Do you ever occasionally catch yourself in a memory, only to realize that your perspective has changed? Last night, I found myself replaying a fairly mundane memory when I realized, to my surprise, I was replaying the memory from the third person perspective. It’s unlikely that this was the first time that I had ever done this, but it was the first time that I became particularly aware of it.
As it turns out, the perspective that we use to represent ourselves in our minds is dynamic and dependent on a number of different factors. A Google search for “Thinking in the third person” returns a slew of articles praising the benefits of talking or thinking about one’s self from an outsider’s view, a psychological process called “self-distancing”.
According to a 2010 research study published in the Journal of Personality and Social Psychology, self-distancing and the ability to view past events as an observer appears to increase one’s self-awareness and better understand the influence that one has over a situation; another study from 2009 suggests that a reliving memories from a first-person perspective may lead to heightened emotional responses that increase activity in a region of the brain where excessive activity is linked to depression.
In virtual reality design conversations, a huge emphasis is placed on first person perspective, which makes sense for many of today’s applications where the player is experiencing or performing a task as they would in the physical world. Many 360 degree videos are shot with the expectation that the viewer is an actual physical entity within a world, and while a number of games, such as Lucky’s Tale and Chronos, utilize a third person perspective, it’s usually a mechanic that is implemented to lend itself to unlocking more consistent or comfortable gameplay, according to the developers.
When I spent more time evaluating my perspective in memories, I came to a conclusion that I’ve found is shared by people close to me: when I think about specific events that I’ve been a part of, I tend to take a third person view, but when I think about a specific feeling or emotional state that I’ve experienced, it’s much more likely to take the form of a first-person memory.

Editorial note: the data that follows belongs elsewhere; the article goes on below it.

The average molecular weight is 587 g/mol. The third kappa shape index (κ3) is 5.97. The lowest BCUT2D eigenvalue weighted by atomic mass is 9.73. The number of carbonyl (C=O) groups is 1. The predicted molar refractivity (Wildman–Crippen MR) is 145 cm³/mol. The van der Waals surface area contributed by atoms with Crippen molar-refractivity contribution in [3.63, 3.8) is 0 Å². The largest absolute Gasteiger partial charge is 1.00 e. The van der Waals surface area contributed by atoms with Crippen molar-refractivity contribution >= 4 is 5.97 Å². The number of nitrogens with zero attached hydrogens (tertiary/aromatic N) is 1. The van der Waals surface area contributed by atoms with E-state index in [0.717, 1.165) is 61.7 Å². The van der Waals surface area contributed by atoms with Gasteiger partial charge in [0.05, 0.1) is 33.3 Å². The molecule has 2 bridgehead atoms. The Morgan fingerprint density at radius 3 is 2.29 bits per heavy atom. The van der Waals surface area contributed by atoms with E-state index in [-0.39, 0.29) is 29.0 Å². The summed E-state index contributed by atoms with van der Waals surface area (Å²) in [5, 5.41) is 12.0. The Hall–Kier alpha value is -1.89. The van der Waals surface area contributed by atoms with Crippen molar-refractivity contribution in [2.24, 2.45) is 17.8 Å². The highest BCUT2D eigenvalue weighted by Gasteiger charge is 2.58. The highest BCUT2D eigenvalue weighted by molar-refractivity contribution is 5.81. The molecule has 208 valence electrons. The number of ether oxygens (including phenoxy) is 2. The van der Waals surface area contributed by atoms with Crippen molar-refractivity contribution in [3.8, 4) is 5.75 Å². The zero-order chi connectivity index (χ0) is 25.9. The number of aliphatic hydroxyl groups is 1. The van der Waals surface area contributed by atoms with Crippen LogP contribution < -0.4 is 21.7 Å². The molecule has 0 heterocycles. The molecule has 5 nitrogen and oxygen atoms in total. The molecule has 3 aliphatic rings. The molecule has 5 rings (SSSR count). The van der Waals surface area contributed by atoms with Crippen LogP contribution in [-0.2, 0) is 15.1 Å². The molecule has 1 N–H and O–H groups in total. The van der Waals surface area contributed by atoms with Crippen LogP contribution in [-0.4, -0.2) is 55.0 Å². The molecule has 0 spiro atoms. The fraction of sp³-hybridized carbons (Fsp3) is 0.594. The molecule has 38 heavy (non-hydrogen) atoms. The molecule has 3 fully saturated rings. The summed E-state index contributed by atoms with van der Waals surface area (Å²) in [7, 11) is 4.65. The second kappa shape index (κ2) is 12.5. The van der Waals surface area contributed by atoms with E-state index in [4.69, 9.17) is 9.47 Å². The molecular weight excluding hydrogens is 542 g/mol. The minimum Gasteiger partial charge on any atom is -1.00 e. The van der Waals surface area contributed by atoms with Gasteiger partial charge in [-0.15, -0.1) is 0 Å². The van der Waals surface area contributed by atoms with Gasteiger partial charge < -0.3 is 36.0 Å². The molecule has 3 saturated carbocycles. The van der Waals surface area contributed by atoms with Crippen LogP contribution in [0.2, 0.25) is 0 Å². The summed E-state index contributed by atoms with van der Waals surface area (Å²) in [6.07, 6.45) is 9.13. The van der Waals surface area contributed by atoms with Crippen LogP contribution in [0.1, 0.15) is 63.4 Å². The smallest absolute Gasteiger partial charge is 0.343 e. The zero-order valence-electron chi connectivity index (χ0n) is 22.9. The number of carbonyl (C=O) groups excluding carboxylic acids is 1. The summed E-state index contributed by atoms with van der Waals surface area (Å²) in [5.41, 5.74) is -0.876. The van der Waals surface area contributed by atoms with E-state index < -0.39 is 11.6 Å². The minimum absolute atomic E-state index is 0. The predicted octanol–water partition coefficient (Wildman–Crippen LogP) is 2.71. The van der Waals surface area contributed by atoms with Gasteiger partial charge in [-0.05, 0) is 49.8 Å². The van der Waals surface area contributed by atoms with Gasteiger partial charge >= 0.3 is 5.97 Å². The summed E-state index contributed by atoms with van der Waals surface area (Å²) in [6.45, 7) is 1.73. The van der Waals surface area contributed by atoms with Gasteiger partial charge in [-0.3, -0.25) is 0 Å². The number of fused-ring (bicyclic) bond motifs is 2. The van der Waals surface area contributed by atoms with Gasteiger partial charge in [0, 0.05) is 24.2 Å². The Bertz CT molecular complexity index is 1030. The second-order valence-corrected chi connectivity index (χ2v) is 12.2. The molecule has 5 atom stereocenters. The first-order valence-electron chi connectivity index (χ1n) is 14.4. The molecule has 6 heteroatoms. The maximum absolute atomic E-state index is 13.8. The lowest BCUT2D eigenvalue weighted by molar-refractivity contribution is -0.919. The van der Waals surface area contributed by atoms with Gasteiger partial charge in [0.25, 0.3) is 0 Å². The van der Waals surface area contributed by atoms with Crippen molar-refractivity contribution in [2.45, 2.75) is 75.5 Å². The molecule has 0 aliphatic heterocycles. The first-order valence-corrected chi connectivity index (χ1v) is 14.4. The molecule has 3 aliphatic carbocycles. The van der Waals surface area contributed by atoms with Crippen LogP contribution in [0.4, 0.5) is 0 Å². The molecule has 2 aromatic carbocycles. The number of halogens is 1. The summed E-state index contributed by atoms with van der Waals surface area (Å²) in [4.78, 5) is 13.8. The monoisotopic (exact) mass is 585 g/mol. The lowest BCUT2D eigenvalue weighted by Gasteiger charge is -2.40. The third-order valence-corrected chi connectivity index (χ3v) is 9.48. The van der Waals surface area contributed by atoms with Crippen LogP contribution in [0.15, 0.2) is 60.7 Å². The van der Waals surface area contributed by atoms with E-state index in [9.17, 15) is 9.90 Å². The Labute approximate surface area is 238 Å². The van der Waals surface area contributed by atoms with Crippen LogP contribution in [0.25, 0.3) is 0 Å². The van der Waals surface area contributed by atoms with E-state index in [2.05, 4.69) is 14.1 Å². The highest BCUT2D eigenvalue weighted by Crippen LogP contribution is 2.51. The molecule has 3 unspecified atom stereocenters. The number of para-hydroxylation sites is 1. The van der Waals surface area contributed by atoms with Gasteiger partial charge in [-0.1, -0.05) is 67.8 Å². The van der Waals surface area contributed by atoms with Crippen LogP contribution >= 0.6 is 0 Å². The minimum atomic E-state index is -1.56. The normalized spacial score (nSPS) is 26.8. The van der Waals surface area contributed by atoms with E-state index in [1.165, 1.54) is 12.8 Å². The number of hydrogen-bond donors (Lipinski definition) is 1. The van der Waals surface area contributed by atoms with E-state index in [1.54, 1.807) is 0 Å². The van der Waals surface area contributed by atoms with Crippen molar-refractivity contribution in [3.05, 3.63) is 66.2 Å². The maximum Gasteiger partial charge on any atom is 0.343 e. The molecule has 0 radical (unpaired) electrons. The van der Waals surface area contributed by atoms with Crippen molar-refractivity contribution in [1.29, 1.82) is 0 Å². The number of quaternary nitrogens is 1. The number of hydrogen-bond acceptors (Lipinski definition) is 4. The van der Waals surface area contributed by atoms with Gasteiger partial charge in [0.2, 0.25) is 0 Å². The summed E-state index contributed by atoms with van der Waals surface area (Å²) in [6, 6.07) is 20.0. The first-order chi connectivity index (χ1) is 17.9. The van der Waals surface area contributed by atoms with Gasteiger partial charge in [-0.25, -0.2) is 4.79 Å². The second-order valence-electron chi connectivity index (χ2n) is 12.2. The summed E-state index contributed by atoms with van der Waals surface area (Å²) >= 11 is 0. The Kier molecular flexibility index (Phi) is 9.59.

The idea of changing perspectives within an immersive environment in order to produce different cognitive behaviors in the user is a fascinating area of research that hasn’t (from what I’ve seen) been explored often in the virtual reality experiences of today – but what’s there is promising. A research paper published earlier this month found that women who experienced an “out of body” VR experience reported a lower fear of death, and while the sample size of 32 women was an admittedly small one, this study demonstrates how we can expect virtual reality applications, particularly ones that utilize dynamic perspectives, to unveil an increasing wealth of information about the varying cognitive effects our environment has on us.
Much of the guidance coming out around designing and developing virtual reality applications in the past three years has focused heavily on the ideas of “presence” – i.e. how believable a user’s experience is – and autonomy, two important considerations for a comfortable VR app. Increasingly, though, these principles are assumed as being characteristic of immersive applications, and topics around design can focus more heavily on evaluating the types of cognitive experiences an application could have on a user. Beyond particular stories, experiences, or emotions that creators put into their experiences exist much more nuanced and powerful mental processes that underlie a given virtual world and what happens within it.